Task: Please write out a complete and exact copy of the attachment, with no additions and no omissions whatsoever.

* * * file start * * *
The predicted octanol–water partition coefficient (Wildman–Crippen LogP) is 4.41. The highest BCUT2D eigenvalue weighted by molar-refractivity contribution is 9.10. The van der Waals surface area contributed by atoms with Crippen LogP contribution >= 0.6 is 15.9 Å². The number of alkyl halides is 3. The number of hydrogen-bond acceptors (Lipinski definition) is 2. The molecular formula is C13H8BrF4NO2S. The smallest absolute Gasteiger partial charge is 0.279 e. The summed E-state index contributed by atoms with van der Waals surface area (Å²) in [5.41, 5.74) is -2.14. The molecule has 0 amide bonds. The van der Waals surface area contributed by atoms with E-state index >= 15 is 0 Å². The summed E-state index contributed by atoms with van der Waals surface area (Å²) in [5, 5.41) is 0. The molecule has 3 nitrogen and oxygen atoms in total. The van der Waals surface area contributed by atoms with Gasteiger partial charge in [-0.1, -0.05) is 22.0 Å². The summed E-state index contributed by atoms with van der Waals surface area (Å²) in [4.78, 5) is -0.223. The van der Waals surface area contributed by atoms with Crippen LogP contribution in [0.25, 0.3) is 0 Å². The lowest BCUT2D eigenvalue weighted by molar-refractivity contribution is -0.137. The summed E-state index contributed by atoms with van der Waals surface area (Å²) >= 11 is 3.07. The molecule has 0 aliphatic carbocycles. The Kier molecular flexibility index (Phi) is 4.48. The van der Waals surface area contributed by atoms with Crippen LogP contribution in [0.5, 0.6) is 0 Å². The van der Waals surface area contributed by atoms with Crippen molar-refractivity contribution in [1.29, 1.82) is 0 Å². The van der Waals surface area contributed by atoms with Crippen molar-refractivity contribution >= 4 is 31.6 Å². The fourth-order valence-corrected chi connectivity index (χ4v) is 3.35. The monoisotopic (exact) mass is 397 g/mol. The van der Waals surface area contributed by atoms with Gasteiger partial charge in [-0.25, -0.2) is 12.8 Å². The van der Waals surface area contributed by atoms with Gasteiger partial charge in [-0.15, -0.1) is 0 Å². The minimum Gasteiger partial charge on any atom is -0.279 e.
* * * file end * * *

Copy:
The predicted octanol–water partition coefficient (Wildman–Crippen LogP) is 4.41. The highest BCUT2D eigenvalue weighted by molar-refractivity contribution is 9.10. The van der Waals surface area contributed by atoms with Crippen LogP contribution >= 0.6 is 15.9 Å². The number of alkyl halides is 3. The number of hydrogen-bond acceptors (Lipinski definition) is 2. The molecular formula is C13H8BrF4NO2S. The smallest absolute Gasteiger partial charge is 0.279 e. The summed E-state index contributed by atoms with van der Waals surface area (Å²) in [5.41, 5.74) is -2.14. The molecule has 0 amide bonds. The van der Waals surface area contributed by atoms with E-state index >= 15 is 0 Å². The summed E-state index contributed by atoms with van der Waals surface area (Å²) in [5, 5.41) is 0. The molecule has 3 nitrogen and oxygen atoms in total. The van der Waals surface area contributed by atoms with Gasteiger partial charge in [-0.1, -0.05) is 22.0 Å². The summed E-state index contributed by atoms with van der Waals surface area (Å²) in [4.78, 5) is -0.223. The van der Waals surface area contributed by atoms with Crippen LogP contribution in [0.25, 0.3) is 0 Å². The lowest BCUT2D eigenvalue weighted by molar-refractivity contribution is -0.137. The summed E-state index contributed by atoms with van der Waals surface area (Å²) >= 11 is 3.07. The molecule has 0 aliphatic carbocycles. The Kier molecular flexibility index (Phi) is 4.48. The van der Waals surface area contributed by atoms with Crippen LogP contribution in [0.5, 0.6) is 0 Å². The van der Waals surface area contributed by atoms with Crippen molar-refractivity contribution in [1.29, 1.82) is 0 Å². The van der Waals surface area contributed by atoms with Crippen molar-refractivity contribution >= 4 is 31.6 Å². The fourth-order valence-corrected chi connectivity index (χ4v) is 3.35. The monoisotopic (exact) mass is 397 g/mol. The van der Waals surface area contributed by atoms with Gasteiger partial charge in [-0.25, -0.2) is 12.8 Å². The van der Waals surface area contributed by atoms with Gasteiger partial charge in [-0.15, -0.1) is 0 Å². The minimum Gasteiger partial charge on any atom is -0.279 e.